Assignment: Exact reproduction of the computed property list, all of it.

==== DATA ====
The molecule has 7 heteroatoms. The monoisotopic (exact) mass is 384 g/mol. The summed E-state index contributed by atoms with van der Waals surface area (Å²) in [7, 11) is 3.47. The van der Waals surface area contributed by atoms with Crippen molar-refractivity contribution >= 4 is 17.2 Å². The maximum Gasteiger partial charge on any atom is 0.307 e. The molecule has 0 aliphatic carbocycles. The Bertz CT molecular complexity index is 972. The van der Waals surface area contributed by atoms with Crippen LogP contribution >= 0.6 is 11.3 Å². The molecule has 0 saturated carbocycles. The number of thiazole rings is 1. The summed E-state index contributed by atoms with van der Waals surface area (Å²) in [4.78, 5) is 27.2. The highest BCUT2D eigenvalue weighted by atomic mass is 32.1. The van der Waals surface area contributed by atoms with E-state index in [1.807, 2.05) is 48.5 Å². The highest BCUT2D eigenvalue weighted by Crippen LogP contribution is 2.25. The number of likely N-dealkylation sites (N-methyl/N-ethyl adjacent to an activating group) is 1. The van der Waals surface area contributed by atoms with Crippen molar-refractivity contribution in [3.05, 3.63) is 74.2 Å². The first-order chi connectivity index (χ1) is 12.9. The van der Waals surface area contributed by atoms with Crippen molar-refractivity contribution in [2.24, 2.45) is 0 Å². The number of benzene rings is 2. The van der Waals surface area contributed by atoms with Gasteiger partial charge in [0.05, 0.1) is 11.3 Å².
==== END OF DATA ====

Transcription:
The molecule has 7 heteroatoms. The monoisotopic (exact) mass is 384 g/mol. The summed E-state index contributed by atoms with van der Waals surface area (Å²) in [7, 11) is 3.47. The van der Waals surface area contributed by atoms with Crippen molar-refractivity contribution >= 4 is 17.2 Å². The maximum Gasteiger partial charge on any atom is 0.307 e. The molecule has 0 aliphatic carbocycles. The Bertz CT molecular complexity index is 972. The van der Waals surface area contributed by atoms with Crippen LogP contribution >= 0.6 is 11.3 Å². The molecule has 0 saturated carbocycles. The number of thiazole rings is 1. The summed E-state index contributed by atoms with van der Waals surface area (Å²) in [4.78, 5) is 27.2. The highest BCUT2D eigenvalue weighted by atomic mass is 32.1. The van der Waals surface area contributed by atoms with E-state index in [1.807, 2.05) is 48.5 Å². The highest BCUT2D eigenvalue weighted by Crippen LogP contribution is 2.25. The number of likely N-dealkylation sites (N-methyl/N-ethyl adjacent to an activating group) is 1. The van der Waals surface area contributed by atoms with Crippen molar-refractivity contribution in [3.05, 3.63) is 74.2 Å². The first-order chi connectivity index (χ1) is 12.9. The van der Waals surface area contributed by atoms with Crippen molar-refractivity contribution in [2.24, 2.45) is 0 Å². The number of benzene rings is 2. The van der Waals surface area contributed by atoms with Gasteiger partial charge in [0.05, 0.1) is 11.3 Å².